Anyway back to the soup. The recipe I had added cooked rice to the soup at the end. I decided to throw in some barley to cook in the soup towards the end of cooking as I didn’t have any cooked rice and my dad always used to put barley in his soups when I was young. Maybe I went a bit mad with the barley because it turned out like a spicy barley risotto rather than a soup, but it was all the better for it. It has all the ribsticking goodness of a risotto but no stirring! The freshly ground spices really make a difference to the flavour of the dish, don’t miss this part out if you can help it…You can use whatever vegetables you have in your fridge, that’s what I did.

Mulligatawny Barley Risotto

adapted from a Delia Smith recipe

serves 4 vegetarian

  • 1 large onion, chopped
  • 1 medium courgette 1 cm diced
  • 1/2 cauliflower in florets
  • 1 medium potato, 1cm cubed (or some halved baby new potatoes)
  • 1 large tomato chopped
  • 25 gr butter
  • 1 tbsp olive oil
  • 1 large cardamom pod (seeds only)
  • 1/2 tsp cumin seeds
  • 1/2 tsp fennel seeds
  • 1/4 tsp dried chilli flakes
  • 1 & 1/2 tsp coriander seeds
  • 1 litre veg stock (or more if you want it soupy)
  • 125 gr barley
  • salt & black pepper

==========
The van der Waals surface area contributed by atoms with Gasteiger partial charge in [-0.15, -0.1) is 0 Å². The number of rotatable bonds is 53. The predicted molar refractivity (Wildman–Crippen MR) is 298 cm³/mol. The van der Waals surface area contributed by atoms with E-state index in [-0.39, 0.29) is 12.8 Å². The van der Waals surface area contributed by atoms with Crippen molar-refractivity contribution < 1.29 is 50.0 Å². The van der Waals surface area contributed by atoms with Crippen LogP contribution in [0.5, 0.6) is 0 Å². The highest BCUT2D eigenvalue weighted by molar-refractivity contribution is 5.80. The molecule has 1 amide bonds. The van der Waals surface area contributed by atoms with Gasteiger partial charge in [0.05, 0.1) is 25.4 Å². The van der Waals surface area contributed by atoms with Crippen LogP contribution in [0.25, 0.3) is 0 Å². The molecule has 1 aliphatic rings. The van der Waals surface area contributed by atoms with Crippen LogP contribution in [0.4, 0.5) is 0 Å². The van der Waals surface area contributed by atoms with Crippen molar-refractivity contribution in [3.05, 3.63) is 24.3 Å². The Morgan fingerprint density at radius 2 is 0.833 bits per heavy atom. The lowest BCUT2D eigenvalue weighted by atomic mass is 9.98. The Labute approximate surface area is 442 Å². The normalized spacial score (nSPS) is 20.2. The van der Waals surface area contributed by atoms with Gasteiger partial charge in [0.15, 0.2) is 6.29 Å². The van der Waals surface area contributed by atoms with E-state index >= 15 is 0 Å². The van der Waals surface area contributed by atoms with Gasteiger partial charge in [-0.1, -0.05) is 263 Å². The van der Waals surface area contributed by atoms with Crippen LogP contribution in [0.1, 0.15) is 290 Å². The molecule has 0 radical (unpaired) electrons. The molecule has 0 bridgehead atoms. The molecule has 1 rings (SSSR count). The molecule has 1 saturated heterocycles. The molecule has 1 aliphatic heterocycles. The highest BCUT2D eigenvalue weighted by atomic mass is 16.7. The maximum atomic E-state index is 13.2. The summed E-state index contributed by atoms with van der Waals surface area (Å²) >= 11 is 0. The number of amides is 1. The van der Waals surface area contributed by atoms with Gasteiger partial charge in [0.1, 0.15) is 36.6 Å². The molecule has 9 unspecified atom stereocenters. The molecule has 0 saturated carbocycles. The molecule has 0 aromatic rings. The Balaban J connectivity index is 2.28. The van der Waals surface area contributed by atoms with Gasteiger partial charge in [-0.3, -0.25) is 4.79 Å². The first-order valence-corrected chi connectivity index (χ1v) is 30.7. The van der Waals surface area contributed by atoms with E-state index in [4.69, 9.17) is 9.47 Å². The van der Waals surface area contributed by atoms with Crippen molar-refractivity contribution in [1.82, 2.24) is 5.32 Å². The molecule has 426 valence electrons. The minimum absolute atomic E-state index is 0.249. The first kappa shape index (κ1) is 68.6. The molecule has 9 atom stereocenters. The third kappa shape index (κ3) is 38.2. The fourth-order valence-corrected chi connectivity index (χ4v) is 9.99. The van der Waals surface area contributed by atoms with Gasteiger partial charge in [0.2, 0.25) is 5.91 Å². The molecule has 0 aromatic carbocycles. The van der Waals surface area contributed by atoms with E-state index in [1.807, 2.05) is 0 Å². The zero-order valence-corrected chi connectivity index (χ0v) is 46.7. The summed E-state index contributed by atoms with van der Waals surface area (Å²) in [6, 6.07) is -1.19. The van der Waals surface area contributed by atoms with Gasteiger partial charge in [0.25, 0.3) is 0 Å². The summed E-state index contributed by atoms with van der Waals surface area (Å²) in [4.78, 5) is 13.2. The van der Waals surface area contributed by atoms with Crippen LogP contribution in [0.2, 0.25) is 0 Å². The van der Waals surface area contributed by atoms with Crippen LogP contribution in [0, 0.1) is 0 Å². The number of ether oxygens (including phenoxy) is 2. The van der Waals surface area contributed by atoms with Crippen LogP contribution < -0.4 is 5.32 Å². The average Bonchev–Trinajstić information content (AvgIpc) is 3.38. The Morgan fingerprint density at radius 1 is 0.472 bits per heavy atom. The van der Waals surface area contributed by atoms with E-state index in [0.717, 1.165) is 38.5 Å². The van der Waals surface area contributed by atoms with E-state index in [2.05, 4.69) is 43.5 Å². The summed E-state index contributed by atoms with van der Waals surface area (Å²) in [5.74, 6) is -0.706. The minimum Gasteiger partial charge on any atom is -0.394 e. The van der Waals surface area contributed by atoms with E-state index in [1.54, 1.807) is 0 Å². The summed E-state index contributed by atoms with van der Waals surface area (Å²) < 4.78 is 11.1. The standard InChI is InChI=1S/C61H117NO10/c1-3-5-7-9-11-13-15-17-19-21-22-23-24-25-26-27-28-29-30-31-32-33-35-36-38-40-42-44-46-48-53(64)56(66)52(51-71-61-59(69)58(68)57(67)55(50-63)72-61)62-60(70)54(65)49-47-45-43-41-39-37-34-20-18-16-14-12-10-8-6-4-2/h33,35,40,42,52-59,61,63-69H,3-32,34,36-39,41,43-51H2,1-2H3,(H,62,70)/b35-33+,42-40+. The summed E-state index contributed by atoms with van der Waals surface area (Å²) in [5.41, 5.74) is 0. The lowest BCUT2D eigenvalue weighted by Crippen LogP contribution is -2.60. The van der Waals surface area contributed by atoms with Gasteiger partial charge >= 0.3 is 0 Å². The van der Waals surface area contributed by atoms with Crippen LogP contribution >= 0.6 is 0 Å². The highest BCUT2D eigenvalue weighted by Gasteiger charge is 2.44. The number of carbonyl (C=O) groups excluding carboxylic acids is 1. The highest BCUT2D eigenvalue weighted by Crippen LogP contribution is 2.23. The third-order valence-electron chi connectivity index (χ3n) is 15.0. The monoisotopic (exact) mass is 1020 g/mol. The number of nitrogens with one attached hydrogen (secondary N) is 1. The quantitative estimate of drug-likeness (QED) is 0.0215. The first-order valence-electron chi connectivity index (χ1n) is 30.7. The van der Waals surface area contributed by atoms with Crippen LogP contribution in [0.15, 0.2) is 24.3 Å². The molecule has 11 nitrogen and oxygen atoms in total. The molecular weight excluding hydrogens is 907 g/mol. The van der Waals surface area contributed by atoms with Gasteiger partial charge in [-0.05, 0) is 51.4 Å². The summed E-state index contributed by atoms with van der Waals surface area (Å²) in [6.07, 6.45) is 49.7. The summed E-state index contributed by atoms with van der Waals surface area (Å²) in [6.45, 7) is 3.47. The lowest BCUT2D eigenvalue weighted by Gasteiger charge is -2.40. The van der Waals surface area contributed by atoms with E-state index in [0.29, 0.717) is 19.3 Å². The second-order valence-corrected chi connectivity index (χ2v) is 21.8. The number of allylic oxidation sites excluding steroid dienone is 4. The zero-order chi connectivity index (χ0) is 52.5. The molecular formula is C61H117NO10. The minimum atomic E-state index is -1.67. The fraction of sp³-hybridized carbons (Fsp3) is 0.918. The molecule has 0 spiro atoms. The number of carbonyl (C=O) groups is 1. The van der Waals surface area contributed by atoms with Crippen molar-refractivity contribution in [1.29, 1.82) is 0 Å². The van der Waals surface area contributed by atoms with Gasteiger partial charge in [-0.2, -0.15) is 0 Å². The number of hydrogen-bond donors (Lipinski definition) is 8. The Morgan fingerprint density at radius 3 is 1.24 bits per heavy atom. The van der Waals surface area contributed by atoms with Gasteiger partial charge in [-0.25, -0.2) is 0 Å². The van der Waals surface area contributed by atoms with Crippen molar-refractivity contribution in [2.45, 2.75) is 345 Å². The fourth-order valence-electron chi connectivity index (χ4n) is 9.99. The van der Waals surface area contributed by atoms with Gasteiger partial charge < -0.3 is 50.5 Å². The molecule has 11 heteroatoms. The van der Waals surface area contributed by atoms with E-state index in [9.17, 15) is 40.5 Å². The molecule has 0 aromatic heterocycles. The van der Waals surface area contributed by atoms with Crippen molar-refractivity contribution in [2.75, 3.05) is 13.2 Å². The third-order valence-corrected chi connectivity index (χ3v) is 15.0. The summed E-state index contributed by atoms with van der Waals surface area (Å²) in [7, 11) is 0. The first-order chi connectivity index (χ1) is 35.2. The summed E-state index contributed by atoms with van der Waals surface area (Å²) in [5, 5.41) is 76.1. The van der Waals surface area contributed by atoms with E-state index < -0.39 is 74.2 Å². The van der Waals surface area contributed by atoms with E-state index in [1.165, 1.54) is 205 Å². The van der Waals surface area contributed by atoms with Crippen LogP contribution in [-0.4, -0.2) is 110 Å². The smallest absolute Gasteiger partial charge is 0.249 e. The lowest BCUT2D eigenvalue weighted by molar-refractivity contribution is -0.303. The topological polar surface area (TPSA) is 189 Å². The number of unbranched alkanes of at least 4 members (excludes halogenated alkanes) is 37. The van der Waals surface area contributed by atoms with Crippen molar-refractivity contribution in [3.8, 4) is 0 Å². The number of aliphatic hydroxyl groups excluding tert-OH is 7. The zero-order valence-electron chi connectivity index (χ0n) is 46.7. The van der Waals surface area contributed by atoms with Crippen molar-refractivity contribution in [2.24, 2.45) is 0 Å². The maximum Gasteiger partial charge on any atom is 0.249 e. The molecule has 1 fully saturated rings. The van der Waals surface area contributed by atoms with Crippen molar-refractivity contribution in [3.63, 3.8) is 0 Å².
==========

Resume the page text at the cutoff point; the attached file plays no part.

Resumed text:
• fresh coriander chopped

Melt the butter with the olive oil in a large pan then add the onions and cook over a medium heat until they are a golden brown colour (About 10 minutes). Now put the cardamom, cumin, fennel & coriander seeds in a small pan with the chilli flakes and dry fry them over a medium heat for about 2 or 3 minutes until they start to splutter & jump. Tip them into a mortar & pestle and crush them finely. (You can also crush them with the end of a rolling-pin in a small cup). Add the spices to the onions, stir to combine then add the vegetables. Season generously with salt & black pepper, cook for 1 minute then add the veg stock and the barley. Put the lid on and cook gently for about 20 minutes or until the vegetables are soft.

You can serve it like this with some fresh coriander stirred through or for a smoother, thicker consistency ladle out just under half of the soup into a large bowl and blend it carefully (hot soup!) until smooth. Add this puree back into the soup, stir in the coriander and reheat gently. Add more stock to thin it out if you want to. Taste for seasoning and serve in warmed bowls with Anglo crusty bread or Indian parathas.